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Published by: Fernwood Publishing on Sep 14, 2010
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The Origins & Potentialof Food Sovereignty
Hannah Wittman, Annette Desmarais & Nettie Wiebe
 T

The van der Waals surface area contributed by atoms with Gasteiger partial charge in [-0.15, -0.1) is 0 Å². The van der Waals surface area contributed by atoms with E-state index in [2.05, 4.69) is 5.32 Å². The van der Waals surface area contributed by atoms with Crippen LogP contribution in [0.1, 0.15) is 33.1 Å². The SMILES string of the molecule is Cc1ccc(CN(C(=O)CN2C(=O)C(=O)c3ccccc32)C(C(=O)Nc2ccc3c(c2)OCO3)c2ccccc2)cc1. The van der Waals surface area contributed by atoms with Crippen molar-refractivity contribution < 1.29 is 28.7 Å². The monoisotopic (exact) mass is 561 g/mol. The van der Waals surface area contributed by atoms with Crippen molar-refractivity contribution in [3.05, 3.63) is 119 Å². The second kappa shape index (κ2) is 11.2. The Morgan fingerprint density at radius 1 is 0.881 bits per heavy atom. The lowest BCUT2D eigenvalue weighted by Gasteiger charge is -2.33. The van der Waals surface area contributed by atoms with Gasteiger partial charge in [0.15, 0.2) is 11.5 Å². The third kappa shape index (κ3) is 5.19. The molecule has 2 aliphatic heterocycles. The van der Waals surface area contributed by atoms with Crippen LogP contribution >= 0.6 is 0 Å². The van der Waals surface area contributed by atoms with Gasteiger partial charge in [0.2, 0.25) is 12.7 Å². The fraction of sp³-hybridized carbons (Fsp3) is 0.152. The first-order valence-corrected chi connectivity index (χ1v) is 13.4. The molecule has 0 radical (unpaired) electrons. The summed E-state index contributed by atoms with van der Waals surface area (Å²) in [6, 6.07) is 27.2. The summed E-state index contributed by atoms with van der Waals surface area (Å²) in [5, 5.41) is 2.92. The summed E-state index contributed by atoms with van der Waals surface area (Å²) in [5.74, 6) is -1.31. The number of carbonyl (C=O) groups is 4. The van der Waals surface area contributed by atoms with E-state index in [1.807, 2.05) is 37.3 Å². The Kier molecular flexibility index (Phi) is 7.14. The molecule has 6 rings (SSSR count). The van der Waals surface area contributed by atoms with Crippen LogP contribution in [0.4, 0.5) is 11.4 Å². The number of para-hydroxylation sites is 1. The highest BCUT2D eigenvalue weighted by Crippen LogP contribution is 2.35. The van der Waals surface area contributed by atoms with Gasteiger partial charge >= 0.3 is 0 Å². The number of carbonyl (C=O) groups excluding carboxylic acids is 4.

he global food crisis of 2007–08, marked by skyrockeing food prices, urbanfood rios and he coninued displacemen of he rural poor, was a clear indica-ion ha he dominan model of agriculural developmen has no succeeded ineradicaing povery or world hunger. In desperaion, in Haii, Bangladesh, Egyp, Wes and Cenral Africa and counless oher locaions, hundreds of housands of people ook o he srees demanding aordable food. Behind hese highly visibleevens lurks he very real and ongoing human suering caused by he lack of hakey necessiy for all human life — food. e suned growh and high moraliy raes of hungry children and he ill healh and los poenial of malnourished adulsare clear and ragic resuls of he chronic food shorages suered by an increasingnumber of people. A growing number of households and communiies fear foromorrow’s meals, even hough here may be enough food for oday. And even forhose of us whose cupboards are well socked and who have adequae incomes opay our grocery bills, here are grounds for unease abou he conen, safey andorigins of our food and he long-erm susainabiliy of our food sysem. Hence, hesecuriy, cos, safey and nuriion of food and he fuure of food producion iself are everyone’s concern. While he sudden spike in prices sparked he headlines dur-ing he 2007–2008 food crisis, he problems in he global food sysem are complex and deep-seaed. e food sysem’s vulnerabiliies, from climae change o loss of  biodiversiy o securiy of supplies, are becoming more apparen. e global foodcrisis is deepening. Wha are he possible soluions o his crisis?Some proponens of neoliberal globalizaion would have us believe ha hecrisis is he resul of shorages and marke failures. ey assure us ha he bes way o keep up wih a growing populaion is o preven naional governmens from in-ervening in he marke, focus on scienic high-ech approaches, increase produc-ion wih he adopion of geneically modied seeds (